|Prime Minister of the Central African Republic|
4 January 1999 – 1 April 2001
|Preceded by||Michel Gbezera-Bria|
|Succeeded by||Martin Ziguélé|
|Born||17 April 1957|
|Political party||Union for Central African Renewal (2013–present)|
|Alma mater||University of Bangui
University of Bordeaux
Anicet-Georges Dologuélé (born 17 April 1957) is a Central African politician who was Prime Minister of the Central African Republic from 4 January 1999 to 1 April 2001. Subsequently he was President of the Development Bank of Central African States (BDEAC) from 2001 to 2010.
Life and career
Dologuélé was Minister of Finance and the Budget in the government of Prime Minister Michel Gbezera-Bria and subsequently served as Prime Minister from 1999 to 2001. As Prime Minister, Dologuélé, who not a member of the ruling Movement for the Liberation of the Central African People (MLPC), faced hostility from the party; on 1 April 2001, he was dismissed by President Ange-Félix Patassé and replaced by Martin Ziguélé. Dologuélé criticized this decision as putting political considerations ahead of "good management".
In October 2013, Dologuélé founded a political party, the Union for Central African Renewal (URCA). He also planned to stand as a candidate in the next presidential election. As campaigning began for the election, which was eventually scheduled for 27 December 2015, Dologuélé presented himself as a candidate of peace and inclusion. He declared that he had "never held a weapon" and said that the ousted and exiled former President François Bozizé, who was barred from standing in the election, would be able to play some unspecified role in national affairs. Bozizé's Kwa Na Kwa party threw its support behind Dologuélé. While some thirty candidates stepped forward, only Dologuélé and Faustin-Archange Touadéra qualified for the runoff on 14 February 2016. He was beaten by Touadéra in the second round, by 62 percent to 37 percent. Although Dologuélé alleged fraud, he nevertheless stated that "for the sake of peace" he accepted the official results, would not appeal, and "recognize[d] Faustin-Archange Touadéra as the leader of all Central Africans".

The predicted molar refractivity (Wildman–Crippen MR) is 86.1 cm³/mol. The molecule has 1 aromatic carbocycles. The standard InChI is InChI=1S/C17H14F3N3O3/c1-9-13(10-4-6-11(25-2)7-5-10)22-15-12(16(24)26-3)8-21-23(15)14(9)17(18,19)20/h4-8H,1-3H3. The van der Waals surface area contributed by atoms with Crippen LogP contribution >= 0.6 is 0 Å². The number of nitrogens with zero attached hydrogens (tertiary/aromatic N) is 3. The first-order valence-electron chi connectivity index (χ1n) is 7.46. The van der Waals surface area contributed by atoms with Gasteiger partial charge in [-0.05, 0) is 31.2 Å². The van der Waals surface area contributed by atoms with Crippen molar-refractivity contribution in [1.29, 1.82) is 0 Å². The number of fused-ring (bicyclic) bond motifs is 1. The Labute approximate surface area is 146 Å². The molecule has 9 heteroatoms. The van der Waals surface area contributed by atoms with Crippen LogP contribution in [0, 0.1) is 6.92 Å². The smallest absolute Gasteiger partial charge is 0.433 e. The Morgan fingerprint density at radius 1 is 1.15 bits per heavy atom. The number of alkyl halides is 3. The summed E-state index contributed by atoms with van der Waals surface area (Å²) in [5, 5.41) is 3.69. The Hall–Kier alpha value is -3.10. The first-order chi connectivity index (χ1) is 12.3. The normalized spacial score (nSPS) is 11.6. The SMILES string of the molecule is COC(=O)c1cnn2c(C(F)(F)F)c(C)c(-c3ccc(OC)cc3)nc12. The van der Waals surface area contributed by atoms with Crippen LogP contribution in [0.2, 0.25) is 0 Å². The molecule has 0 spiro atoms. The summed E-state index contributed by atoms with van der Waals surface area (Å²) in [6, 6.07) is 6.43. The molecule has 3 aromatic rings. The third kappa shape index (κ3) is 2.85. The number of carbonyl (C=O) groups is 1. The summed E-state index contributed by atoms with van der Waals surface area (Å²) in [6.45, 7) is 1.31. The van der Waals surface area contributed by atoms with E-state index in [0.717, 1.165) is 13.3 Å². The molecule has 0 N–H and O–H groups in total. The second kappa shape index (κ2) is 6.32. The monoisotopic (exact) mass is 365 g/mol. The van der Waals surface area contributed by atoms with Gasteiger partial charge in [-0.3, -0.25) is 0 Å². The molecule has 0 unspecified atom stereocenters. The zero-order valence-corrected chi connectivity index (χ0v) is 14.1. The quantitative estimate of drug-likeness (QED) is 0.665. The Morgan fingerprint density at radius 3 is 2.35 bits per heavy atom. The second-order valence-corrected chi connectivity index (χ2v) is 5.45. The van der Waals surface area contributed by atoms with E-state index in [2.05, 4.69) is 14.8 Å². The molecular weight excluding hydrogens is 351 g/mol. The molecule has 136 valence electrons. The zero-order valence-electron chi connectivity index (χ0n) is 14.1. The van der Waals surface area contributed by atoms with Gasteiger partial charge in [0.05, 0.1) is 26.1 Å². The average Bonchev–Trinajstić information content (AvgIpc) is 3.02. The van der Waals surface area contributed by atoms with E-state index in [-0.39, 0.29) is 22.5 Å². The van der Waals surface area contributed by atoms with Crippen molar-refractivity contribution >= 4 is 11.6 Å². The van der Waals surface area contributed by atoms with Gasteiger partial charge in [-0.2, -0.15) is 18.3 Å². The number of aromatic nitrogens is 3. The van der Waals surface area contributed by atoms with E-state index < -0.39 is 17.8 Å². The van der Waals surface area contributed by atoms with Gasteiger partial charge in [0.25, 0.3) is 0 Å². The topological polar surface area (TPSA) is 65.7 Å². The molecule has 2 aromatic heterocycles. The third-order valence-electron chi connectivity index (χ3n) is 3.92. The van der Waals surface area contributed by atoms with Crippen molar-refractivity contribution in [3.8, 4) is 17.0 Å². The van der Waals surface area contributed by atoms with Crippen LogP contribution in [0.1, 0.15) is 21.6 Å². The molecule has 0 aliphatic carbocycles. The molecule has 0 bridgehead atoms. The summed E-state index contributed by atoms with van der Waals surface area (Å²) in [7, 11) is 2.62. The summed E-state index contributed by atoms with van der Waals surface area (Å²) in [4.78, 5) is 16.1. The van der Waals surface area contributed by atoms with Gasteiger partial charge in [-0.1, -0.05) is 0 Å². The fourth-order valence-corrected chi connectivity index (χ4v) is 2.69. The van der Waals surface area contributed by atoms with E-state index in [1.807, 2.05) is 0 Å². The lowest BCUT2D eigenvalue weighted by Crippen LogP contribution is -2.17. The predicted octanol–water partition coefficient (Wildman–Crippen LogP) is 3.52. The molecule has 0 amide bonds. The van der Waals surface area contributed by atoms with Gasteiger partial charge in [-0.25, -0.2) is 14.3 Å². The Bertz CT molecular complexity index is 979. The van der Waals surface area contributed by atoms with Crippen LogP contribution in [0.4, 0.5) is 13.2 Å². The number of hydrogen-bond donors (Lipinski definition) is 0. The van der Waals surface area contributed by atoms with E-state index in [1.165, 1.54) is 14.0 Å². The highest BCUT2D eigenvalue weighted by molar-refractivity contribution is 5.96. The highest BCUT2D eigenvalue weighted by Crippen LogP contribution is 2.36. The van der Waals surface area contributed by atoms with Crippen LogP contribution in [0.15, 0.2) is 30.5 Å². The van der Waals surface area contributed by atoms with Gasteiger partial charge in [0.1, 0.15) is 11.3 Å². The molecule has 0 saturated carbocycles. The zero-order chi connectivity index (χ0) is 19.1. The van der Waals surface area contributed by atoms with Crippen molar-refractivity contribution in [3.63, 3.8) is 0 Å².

In the February–March 2016 parliamentary election, Dologuélé was elected to the National Assembly as the URCA candidate in the first constituency of Bocaranga, winning in the second round with 75.33% of the vote.
- "Le gouvernement de Centrafrique du 18 février 1997". Afrique Express (in French). Archived from the original on 29 September 2007. Retrieved 2 November 2016.
- "Que va faire Dologuélé ?"". Jeune Afrique (in French). 10 April 2001. Retrieved 2 November 2016.
- Meyer, Jean-Michel (1 February 2010). "BDEAC : Anicet-Georges Dologuéle, victime collatérale". Jeune Afrique (in French). Retrieved 2 November 2015.
- "RCA : naissance d'un nouveau parti de l'opposition". Radio France Internationale (in French). 26 October 2013. Retrieved 2 November 2016.
- "Campaign takes off in C. Africa as 30 vie for president". Yahoo! News. 22 December 2015. Retrieved 2 November 2016.
- Bradshaw & Fandos-Rius 2016, p. 49.
- Dembassa-Kette, Crispin (20 February 2016). "Ex-PM Touadera wins Central African Republic presidential vote". Yahoo! News. Retrieved 2 November 2016.
- "Législatives 2eme tour - Résultats provisoires circonscription(s)" (in French). National Elections Authority. 5 April 2016. p. 9. Retrieved 2 November 2016..
- Bradshaw, Richard; Fandos-Rius, Juan (2016). Historical Dictionary of the Central African Republic. Lanham, MD: Rowman & Littlefield. ISBN 978-0-81087-991-1.
|Prime Minister of the Central African Republic